- Meet HUD’s income limits: Your annual net income must be 50 percent or less of the median income for your area. Obviously, this number will vary based on your geographic region. The median income is much higher in large metropolitan centers like New York City or San Francisco than it is in rural areas of the Midwest. Be sure to consider your net income when evaluating income levels. This includes deductions such as medical costs. It also includes benefits such as pensions, Social Security and retirement accounts. You can get more information on the median income in your area here.
- Pass a screening by a public housing agency. During the application process, the public housing agency will collect information such as family income, assets, and family composition to verify your eligibility. The public housing agency will then verify this information with your bank, employer, and other local agencies.
- Be at least 62 years old (or have a family member who is) and pass a background screening for income, assets and family composition. In some circumstances a portion of assets will count as annual income.
The agency will collect this information and determine if you are eligible. If so, you will be placed on a waiting list or provided with immediate assistance based on your situation. The housing agency will contact you and provide housing vouchers once your name has come up on the waiting list.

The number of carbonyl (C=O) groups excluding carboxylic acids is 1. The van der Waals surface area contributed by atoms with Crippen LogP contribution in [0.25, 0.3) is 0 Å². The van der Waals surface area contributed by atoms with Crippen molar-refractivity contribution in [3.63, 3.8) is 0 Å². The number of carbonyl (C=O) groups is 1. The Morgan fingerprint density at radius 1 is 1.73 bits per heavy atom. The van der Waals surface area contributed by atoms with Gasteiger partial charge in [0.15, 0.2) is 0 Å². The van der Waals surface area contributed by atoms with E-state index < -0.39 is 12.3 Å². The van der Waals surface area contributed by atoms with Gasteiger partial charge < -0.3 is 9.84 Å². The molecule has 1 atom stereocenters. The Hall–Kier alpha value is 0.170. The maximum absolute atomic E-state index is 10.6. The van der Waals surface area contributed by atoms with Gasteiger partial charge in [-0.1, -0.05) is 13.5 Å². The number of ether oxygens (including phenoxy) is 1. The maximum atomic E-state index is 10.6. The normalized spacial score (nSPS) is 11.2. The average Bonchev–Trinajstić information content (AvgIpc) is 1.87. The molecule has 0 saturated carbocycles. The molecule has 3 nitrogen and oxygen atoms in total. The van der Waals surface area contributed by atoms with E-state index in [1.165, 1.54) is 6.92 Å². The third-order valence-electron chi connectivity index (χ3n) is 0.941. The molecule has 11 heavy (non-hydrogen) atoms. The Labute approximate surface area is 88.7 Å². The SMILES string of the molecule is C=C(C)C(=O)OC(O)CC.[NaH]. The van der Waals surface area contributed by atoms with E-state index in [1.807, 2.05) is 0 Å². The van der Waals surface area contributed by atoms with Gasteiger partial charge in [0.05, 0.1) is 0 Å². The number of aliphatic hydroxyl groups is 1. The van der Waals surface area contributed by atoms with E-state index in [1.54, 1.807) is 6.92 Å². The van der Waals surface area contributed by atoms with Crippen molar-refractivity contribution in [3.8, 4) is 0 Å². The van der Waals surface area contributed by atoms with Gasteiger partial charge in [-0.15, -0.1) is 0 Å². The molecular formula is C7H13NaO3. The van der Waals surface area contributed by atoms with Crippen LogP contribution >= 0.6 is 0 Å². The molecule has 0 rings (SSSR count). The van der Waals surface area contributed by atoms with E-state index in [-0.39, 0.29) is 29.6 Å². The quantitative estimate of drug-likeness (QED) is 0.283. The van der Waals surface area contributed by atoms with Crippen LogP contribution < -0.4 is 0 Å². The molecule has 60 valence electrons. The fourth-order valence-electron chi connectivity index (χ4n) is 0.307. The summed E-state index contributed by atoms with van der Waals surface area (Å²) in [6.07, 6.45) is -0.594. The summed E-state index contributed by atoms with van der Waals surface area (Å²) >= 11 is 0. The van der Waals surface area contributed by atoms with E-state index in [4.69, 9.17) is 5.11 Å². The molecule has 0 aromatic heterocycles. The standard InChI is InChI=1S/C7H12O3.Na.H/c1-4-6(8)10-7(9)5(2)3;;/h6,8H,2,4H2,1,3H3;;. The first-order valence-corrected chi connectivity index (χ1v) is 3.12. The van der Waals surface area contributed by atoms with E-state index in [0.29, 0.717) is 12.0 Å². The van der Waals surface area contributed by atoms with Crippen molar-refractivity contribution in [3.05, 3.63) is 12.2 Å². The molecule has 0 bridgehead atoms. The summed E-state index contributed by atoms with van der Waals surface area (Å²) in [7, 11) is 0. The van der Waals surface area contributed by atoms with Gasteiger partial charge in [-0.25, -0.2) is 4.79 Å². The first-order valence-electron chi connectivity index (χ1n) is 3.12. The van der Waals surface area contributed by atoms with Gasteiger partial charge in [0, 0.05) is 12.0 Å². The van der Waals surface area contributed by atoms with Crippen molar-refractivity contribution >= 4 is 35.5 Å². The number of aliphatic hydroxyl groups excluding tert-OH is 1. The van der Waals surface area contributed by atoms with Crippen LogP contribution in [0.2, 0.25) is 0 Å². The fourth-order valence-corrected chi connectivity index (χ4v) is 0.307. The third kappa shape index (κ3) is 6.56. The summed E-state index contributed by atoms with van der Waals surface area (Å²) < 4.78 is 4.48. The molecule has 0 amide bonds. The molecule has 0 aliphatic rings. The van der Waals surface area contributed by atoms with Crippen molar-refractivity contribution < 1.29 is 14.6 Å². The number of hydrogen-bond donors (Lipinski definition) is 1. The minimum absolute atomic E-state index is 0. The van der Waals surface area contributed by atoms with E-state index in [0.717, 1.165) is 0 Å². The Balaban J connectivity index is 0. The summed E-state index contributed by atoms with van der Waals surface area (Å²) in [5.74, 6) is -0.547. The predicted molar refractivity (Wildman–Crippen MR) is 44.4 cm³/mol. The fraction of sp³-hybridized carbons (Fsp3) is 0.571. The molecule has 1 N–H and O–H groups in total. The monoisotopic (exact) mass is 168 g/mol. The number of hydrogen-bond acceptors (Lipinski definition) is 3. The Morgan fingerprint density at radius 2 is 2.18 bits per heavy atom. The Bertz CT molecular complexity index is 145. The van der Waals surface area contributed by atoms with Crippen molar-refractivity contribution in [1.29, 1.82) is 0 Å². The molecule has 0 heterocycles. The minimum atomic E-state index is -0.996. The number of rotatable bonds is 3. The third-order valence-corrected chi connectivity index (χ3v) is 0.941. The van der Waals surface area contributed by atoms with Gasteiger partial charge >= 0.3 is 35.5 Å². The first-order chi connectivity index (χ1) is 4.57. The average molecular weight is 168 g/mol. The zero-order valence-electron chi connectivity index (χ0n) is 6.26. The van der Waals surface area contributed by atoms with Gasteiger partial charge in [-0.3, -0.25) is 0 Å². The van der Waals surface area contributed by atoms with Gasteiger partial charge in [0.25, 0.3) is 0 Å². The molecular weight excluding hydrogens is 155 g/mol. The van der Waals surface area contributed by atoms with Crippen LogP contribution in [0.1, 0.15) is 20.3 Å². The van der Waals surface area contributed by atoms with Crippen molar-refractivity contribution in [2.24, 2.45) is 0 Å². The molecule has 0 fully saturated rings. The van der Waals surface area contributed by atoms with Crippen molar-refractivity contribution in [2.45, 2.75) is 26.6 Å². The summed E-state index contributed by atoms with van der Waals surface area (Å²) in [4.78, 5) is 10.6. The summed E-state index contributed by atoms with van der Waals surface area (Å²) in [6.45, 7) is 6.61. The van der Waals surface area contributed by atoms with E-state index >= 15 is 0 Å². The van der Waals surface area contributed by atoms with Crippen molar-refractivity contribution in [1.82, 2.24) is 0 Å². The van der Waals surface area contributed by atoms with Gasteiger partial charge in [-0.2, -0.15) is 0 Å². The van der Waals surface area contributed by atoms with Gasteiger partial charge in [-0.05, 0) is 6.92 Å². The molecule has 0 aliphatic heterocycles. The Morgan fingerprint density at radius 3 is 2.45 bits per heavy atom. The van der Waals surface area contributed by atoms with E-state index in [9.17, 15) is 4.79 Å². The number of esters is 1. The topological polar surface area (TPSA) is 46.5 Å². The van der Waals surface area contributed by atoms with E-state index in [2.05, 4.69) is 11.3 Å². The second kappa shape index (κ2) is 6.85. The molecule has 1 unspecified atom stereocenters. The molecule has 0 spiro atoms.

How to Apply for Housing Vouchers
To apply for vouchers, contact your local public housing agency. When applying, be prepared with all of your relevant information. You’ll need proof of income, banking information, tax records and also a birth certificate.
You can find your local agency and connect with it by clicking here.
Affordable Retirement Communities and Senior Apartments
If you don’t qualify for subsidized housing or vouchers, don’t lose hope. Some retirement communities and senior apartments are more affordable than regular rentals. The most important thing to do is give yourself time to find a spot you like that’s within your budget. Many senior communities have extensive waiting lists,
- Pay close attention to hidden fees during your search. Many senior communities are turning to an “a la carte” pricing structure where you pay more for additional services. A community’s fee structure may make it seem as if additional services are included, but if you read the fine print, they actually incur an extra charge. Play close attention to the rental contract and be on the lookout for any hidden fees, rent increase, and utility costs.
- If you might need some sort of assistance during your stay, also consider that some medical assistance, such as nursing services, can be deducted for tax purposes to save you money.
The key to finding affordable housing is conducting thorough research. Seek out referrals from your community and use your family or an experienced real estate agent. You can also connect with a senior living advisor to better understand the options available in your area.
As the founder and CEO of GHC Housing Partners and the key principal in more than 18,000 affordable housing units in 24 states, Greg Perlman is an expert on subsidized housing programs for seniors.